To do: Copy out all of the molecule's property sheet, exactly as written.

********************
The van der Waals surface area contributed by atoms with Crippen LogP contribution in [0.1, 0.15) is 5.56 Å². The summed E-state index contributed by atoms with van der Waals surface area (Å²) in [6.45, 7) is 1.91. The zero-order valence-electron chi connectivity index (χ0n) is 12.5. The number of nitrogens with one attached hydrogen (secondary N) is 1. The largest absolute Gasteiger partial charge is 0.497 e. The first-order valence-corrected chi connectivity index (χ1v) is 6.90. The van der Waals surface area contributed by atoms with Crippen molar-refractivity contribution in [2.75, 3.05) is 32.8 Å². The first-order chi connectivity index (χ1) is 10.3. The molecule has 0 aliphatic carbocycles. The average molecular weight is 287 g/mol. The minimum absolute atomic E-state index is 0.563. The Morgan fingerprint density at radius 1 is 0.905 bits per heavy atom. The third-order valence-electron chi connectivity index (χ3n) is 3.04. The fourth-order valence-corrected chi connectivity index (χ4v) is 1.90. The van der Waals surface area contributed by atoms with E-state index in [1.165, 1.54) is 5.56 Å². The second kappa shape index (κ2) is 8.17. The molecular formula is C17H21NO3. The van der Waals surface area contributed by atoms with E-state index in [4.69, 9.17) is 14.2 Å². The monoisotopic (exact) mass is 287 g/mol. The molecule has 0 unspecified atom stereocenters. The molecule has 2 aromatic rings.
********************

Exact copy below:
The van der Waals surface area contributed by atoms with Crippen LogP contribution in [0.1, 0.15) is 5.56 Å². The summed E-state index contributed by atoms with van der Waals surface area (Å²) in [6.45, 7) is 1.91. The zero-order valence-electron chi connectivity index (χ0n) is 12.5. The number of nitrogens with one attached hydrogen (secondary N) is 1. The largest absolute Gasteiger partial charge is 0.497 e. The first-order valence-corrected chi connectivity index (χ1v) is 6.90. The van der Waals surface area contributed by atoms with Crippen molar-refractivity contribution in [2.75, 3.05) is 32.8 Å². The first-order chi connectivity index (χ1) is 10.3. The molecule has 0 aliphatic carbocycles. The average molecular weight is 287 g/mol. The minimum absolute atomic E-state index is 0.563. The Morgan fingerprint density at radius 1 is 0.905 bits per heavy atom. The third-order valence-electron chi connectivity index (χ3n) is 3.04. The fourth-order valence-corrected chi connectivity index (χ4v) is 1.90. The van der Waals surface area contributed by atoms with E-state index in [1.165, 1.54) is 5.56 Å². The second kappa shape index (κ2) is 8.17. The molecular formula is C17H21NO3. The van der Waals surface area contributed by atoms with E-state index in [4.69, 9.17) is 14.2 Å². The monoisotopic (exact) mass is 287 g/mol. The molecule has 0 unspecified atom stereocenters. The molecule has 2 aromatic rings.